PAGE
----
Two New Provisions Make Reverse Mortgages More Desirable

Q. My husband, Bob, and I have lived in Northern Virginia for nearly fifty years and we have no plans of moving. We are original owners of our home and our mortgage has been paid off for nearly two decades now. Our children all live within a mile of our home, so we are hoping to stay put for as long as possible. With the price of homes in our area right now, we currently have $800,000 in equity in our home!

Our need for money to retire comfortably and the fact that our children are all in a good financial situation is driving us to learn more about reverse mortgages as a way to age in place comfortably. I heard that there are some new provisions that make reverse mortgages a better option than it had been in the past. Can you tell me more about this? Thanks so much!

A. Reverse mortgages are becoming increasingly popular and can be a very important part of a well-structured retirement plan. For those who are not familiar with the concept, a reverse mortgage (or, as we will refer to it, a HECM loan – which stands for Home Equity Conversion Mortgage) is a loan for people aged 62 and older who want to convert their home equity into cash with no monthly mortgage payments.

The reason for the rise in popularity of HECM loans is due to two things. One reason is that a lump sum, monthly payment, or credit is provided to the homeowner, significantly improving their immediate financial situation. Also, with HECM loans, your home remains yours and you can live there until the day you die, providing you keep current with taxes, maintenance, and insurance. A HECM loan does not require repayment until the homeowner(s) no longer reside in the residence or the last surviving borrower passes away or does not comply with the loan obligations.

A HECM loan is obviously not right for everyone, but these types of loans have evolved into something that is much better now than it has been in the past.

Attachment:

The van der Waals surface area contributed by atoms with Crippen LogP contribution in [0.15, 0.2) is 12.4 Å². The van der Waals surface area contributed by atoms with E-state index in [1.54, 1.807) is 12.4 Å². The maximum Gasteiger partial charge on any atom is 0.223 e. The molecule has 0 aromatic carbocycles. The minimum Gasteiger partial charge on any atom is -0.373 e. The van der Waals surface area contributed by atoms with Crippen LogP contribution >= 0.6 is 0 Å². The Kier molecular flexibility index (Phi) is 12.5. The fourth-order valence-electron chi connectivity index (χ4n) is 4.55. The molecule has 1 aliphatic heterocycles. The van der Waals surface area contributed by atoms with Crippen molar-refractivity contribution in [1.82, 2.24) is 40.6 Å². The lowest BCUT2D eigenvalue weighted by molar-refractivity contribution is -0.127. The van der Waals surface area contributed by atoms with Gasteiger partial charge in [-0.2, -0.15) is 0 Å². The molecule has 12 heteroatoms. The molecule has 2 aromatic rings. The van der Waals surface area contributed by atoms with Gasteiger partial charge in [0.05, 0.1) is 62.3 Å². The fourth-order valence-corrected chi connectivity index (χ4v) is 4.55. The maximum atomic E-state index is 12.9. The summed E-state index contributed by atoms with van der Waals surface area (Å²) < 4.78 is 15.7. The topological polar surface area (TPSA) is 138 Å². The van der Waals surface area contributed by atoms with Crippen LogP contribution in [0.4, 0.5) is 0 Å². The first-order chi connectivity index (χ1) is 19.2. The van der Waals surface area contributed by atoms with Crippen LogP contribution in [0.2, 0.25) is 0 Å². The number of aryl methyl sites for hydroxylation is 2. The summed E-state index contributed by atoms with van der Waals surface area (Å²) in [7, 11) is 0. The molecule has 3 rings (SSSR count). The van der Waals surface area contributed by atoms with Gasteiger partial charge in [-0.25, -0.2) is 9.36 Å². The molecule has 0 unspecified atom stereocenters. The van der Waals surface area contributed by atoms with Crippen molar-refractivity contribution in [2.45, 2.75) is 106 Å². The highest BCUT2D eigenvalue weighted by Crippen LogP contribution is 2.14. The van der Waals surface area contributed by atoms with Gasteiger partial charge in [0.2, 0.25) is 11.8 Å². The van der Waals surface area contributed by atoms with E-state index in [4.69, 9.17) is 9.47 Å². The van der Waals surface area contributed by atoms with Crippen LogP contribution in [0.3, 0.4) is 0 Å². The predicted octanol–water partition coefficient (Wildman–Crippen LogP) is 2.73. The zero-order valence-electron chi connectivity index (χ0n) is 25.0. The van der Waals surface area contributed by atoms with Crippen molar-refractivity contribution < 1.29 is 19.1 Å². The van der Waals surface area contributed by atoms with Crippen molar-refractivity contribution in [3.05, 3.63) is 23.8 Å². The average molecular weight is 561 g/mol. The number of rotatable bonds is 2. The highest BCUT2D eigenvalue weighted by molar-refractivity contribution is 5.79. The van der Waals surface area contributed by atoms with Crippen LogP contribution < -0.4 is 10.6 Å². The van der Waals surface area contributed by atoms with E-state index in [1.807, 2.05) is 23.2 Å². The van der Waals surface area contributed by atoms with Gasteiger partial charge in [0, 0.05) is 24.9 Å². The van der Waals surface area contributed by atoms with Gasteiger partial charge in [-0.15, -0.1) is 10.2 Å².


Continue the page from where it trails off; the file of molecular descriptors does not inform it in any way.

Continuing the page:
New Provisions Introduced for HECM Loans

If your home equity is your biggest (or only) asset, you’re short on cash, and you don’t have any other viable way to get the money you need for the expenses of daily life, you may need to take out a HECM loan to be able to age in place. Recently, two new provisions have made HECM loans a better option for retirees.

The Federal Housing Administration (FHA) recently announced new amendments to non-borrowing spouse (NBS) provisions for the HECM program, implementing additional protections for such spouses involved in a government-sponsored reverse mortgage. This is according to the publication of Mortgagee Letter (ML) 2021-11.

The new ML does the following:

It expands criteria which will begin a deferral period for HECMs with case numbers assigned on or after August 4, 2014;
It expands assignment criteria for Mortgagee Optional Election (MOE) Assignments for HECMs with case numbers assigned before August 4, 2014;
It eliminates the requirement for an Eligible Non-Borrowing Spouse to establish marketable title or other legal right to remain in the property following the death of the HECM borrower.
It will include HECMs eligible to be called due and payable under the terms of the original mortgage, due to the property no longer being considered the principal residence of a borrower due to the borrower’s residence in a health care institution for more than 12 consecutive months.
It expands the definition of someone who can be called an “eligible non-borrowing spouse” (NBS) to include “the spouse of a HECM borrower where the HECM loan was assigned an FHA case number prior to August 4, 2014,” as well as several additional new criteria.